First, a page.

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2016 Toyota LandCruiser Prado vs Land Rover Discovery vs Ford Everest review

By WhichCar Staff, 16 Nov 2016 Car Reviews

2016 Toyota LandCruiser Prado vs Land Rover Discovery  vs Ford Everest review

Which of these higher-grade 4x4 SUVs offer more bang for your $70,000-plus bucks? Introducing the Toyota LandCruiser Prado, Land Rover Discovery and Ford Everest.

SUV sales in Australia continue to grow and while much of the broader segment is centred around the more affordable soft-roaders, there’s still plenty of demand for large, turbo diesel, four-wheel-drive vehicles that will do everything from daily school run to outback adventures.

Three that fit the bill well are the similarly equipped Ford Everest Titanium, LandCrusier Prado VX, Land Rover Discovery TDV6 Graphite.


The Prado VX diesel and Everest Titanium are similarly priced at $75,190 and $76,705 respectively, while the Discovery TDV6 Graphite comes in at $70,496. However, if you add the optional reversing camera, leather upholstery and third-row seating to the Disco, which are standard in the others, it ends up costing $75,286.

The Everest Titanium comes with more standard features not included in the others, including auto-high beam, active cruise control, curtain airbags, head up display, lane departure warning, power tailgate, parking assist and sunroof.

The Prado VX is the only one that has heated rear seats and a digital radio tuner.

2016 Ford Everest


All three are very roomy. The Everest and Prado come with seven seats as standard, but while the Land Rover TDV6 Graphite has space for a third row, an extra bench is a $2780 option.

The Everest’s driver’s seat is very comfortable, but you sit lower and further back in the cabin than you do in the Prado and Discovery. This feels nice on the road, but your all-round vision off-road is not as good as the others.

The Discovery has the only second row seat that will fit three adults with ease and unlike the other two, the third row, if fitted, will comfortably seat two adults and not just kids.

The Everest has good cargo area even with the rear seat up. The Prado has a big luggage area, but third-row seats that fold down into the floor do eat into the overall cargo volume. It can’t match the Land Rover Discovery’s cavernous luggage space but it gives you as much storage room as the Everest.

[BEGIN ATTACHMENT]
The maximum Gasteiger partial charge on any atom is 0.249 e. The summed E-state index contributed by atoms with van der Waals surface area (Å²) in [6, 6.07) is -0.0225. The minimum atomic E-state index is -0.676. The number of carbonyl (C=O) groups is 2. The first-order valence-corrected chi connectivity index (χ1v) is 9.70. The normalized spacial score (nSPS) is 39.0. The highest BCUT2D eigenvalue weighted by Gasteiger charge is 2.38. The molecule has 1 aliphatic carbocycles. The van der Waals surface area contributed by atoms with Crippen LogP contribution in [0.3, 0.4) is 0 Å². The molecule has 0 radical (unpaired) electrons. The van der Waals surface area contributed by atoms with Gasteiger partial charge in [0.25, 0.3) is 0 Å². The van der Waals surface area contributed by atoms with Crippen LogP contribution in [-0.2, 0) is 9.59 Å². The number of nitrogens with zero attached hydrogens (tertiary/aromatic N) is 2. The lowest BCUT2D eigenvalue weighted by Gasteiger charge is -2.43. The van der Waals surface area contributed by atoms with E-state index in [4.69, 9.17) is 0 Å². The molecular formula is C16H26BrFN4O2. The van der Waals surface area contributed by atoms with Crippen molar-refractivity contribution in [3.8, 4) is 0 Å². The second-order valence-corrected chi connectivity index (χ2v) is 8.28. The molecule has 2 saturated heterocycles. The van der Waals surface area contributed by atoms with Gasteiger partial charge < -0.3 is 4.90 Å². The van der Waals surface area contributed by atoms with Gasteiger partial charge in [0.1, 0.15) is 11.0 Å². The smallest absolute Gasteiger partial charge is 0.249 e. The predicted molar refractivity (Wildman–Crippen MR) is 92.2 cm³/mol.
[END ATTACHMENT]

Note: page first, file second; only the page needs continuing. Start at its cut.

The Discovery has a particularly comfortable cabin with superb seats and great vision for everyone. Its space-efficient box-like body gives it huge load-carrying ability, and the middle and third-row seats fold to provide a completely flat floor giving to turn it into a pseudo-van. The second- and third- row seats also fold individually, so that the load space can be tailored to what you are carrying.


The Ford Everest has the same excellent 3.2-litre five-cylinder turbo diesel engine found in the Ford Ranger ute with an official combined-cycle fuel economy rating of 8.5L/100km – though we found this to be  11L/100km in real world conditions. Mated to a six-speed automatic gearbox the 143Kw/470Nm engine gives effortless performance for most driving but could do with more overtaking power. Towing capacity is 3000kg

The Prado’s 2.8-litre, four-cylinder turbo diesel engine produces 130kW/450Nm. It’s the smallest of the trio and it shows with modest overtaking performance. Fuel economy is a bit less than the Ford Everest –  7.9 litres/100km combined and 10.5L/100km real world. The VX only comes with a six-speed automatic transmission, and its 2500kg towing capacity is the lowest of the three.

The Land Rover Discovery 5 TDV6 has a 3.0-litre six-cylinder diesel turbo pumps out 155kW and has 520nM of torque with published fuel consumption just a little more than the Everest at 8.8 litres/100km combined and 11L/100km in our real world testing. Mated to a sophisticated eight-speed automatic transmission, it’s an effortless performer in all conditions. The Discovery also has a class-leading 3500kg tow rating.